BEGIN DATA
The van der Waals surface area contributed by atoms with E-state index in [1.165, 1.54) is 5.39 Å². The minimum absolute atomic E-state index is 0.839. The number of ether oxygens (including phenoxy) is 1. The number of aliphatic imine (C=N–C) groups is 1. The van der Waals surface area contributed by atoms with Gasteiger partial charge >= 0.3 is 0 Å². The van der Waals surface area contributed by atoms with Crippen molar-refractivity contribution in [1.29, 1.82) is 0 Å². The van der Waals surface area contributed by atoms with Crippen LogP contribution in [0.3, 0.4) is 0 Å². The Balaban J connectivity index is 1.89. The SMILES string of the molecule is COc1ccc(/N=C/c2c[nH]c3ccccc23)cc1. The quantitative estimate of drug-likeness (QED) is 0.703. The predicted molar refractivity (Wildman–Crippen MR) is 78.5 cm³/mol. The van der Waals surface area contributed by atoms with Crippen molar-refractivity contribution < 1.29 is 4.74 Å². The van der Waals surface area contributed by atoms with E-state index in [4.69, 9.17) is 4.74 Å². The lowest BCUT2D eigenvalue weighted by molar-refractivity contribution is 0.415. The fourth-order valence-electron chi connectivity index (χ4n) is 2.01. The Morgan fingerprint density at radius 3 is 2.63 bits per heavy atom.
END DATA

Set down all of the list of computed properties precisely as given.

The van der Waals surface area contributed by atoms with E-state index in [1.165, 1.54) is 5.39 Å². The minimum absolute atomic E-state index is 0.839. The number of ether oxygens (including phenoxy) is 1. The number of aliphatic imine (C=N–C) groups is 1. The van der Waals surface area contributed by atoms with Gasteiger partial charge >= 0.3 is 0 Å². The van der Waals surface area contributed by atoms with Crippen molar-refractivity contribution in [1.29, 1.82) is 0 Å². The van der Waals surface area contributed by atoms with Crippen LogP contribution in [0.3, 0.4) is 0 Å². The Balaban J connectivity index is 1.89. The SMILES string of the molecule is COc1ccc(/N=C/c2c[nH]c3ccccc23)cc1. The quantitative estimate of drug-likeness (QED) is 0.703. The predicted molar refractivity (Wildman–Crippen MR) is 78.5 cm³/mol. The van der Waals surface area contributed by atoms with Crippen molar-refractivity contribution < 1.29 is 4.74 Å². The van der Waals surface area contributed by atoms with E-state index in [4.69, 9.17) is 4.74 Å². The lowest BCUT2D eigenvalue weighted by molar-refractivity contribution is 0.415. The fourth-order valence-electron chi connectivity index (χ4n) is 2.01. The Morgan fingerprint density at radius 3 is 2.63 bits per heavy atom.